Remember when you did not see any Christmas decorations in stores until after Thanksgiving?
There were limitations to the shopping seasons. No red hearts until February 1. No pastel colors and chocolate bunnies until April 1. Red, white and blue began last week of June. October was all about Halloween. Then the Thanksgiving stuff came out as the costumes were put away. And then after Thanksgiving, the big one, the big shopping Kahuna got trotted to make us remember that the only true way to show you love someone is to buy them things.
I remember the year my parents made me freeze my rump off at the Thanksgiving Day parade. Santa Claus on his sleigh was the final float. I thought about how clever it was of the parade people to insert a smooth transition to the holiday season.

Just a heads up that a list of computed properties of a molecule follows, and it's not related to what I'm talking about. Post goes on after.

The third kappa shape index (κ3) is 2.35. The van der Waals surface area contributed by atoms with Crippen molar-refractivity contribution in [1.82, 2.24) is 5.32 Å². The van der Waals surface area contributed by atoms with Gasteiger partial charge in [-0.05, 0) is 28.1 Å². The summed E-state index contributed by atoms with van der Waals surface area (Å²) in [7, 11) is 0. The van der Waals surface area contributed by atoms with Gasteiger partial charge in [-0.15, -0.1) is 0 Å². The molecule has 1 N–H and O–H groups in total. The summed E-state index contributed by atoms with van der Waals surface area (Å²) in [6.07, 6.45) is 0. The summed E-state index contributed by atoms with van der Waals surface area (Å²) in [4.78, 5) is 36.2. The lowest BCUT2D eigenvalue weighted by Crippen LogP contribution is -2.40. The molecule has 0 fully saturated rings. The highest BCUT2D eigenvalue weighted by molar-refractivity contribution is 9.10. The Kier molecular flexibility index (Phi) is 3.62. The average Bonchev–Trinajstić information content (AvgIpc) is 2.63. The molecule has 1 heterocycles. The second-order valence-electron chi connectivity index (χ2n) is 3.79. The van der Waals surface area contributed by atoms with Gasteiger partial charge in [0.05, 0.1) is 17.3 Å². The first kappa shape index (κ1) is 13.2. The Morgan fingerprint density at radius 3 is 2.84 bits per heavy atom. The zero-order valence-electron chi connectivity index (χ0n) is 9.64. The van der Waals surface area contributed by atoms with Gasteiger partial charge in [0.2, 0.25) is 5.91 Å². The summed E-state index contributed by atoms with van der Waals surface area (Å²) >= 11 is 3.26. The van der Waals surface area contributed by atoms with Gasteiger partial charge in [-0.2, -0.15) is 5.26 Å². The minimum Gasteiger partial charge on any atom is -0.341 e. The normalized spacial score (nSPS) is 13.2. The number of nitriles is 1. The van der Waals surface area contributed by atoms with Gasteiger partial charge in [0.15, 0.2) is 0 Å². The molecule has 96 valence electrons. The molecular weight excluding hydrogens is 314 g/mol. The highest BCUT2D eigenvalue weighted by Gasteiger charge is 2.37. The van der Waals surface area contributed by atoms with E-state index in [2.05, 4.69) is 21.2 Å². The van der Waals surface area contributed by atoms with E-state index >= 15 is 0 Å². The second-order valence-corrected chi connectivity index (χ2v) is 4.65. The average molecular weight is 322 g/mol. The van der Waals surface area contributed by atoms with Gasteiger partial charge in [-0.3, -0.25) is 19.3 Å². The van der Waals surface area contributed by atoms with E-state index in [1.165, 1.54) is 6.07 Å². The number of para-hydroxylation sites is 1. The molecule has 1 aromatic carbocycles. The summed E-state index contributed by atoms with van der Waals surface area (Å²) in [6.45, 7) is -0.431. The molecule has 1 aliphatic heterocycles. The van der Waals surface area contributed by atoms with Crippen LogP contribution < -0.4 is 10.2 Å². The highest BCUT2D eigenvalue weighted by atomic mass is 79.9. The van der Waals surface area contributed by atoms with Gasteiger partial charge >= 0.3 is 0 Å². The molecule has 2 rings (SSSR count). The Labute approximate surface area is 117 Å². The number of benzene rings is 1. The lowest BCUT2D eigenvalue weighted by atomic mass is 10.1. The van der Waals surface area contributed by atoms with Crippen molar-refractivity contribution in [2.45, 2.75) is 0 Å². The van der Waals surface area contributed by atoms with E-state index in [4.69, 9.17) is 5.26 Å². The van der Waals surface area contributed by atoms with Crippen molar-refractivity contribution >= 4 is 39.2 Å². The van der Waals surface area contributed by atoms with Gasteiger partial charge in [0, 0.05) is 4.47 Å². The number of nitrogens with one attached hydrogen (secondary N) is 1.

But smooth transitions are, evidently, a thing of the past. There was nothing smooth about the purple shiny tree I saw parked in the vestibule at Borders today. No warning, no apology. Just fake shiny trees and a wall of stuffed reindeer. Isn’t there a law against this? Isn’t there something in the Constitution about not being to display Christmas merchandise until the first Tuesday after the first Monday in December? Are the stores really that shameless that they will play that Christmas card as early and as often as possible?
Sometimes I want to curse the corporations’ dilution of the Christmas spirit, blast the marketers’ commercialization of a solemn celebration, and indict the retailers’ sickening zeal to cash in at the expense of the defined seasons that gave structure to our chaotic lives.
And then I remember that I’m Jewish.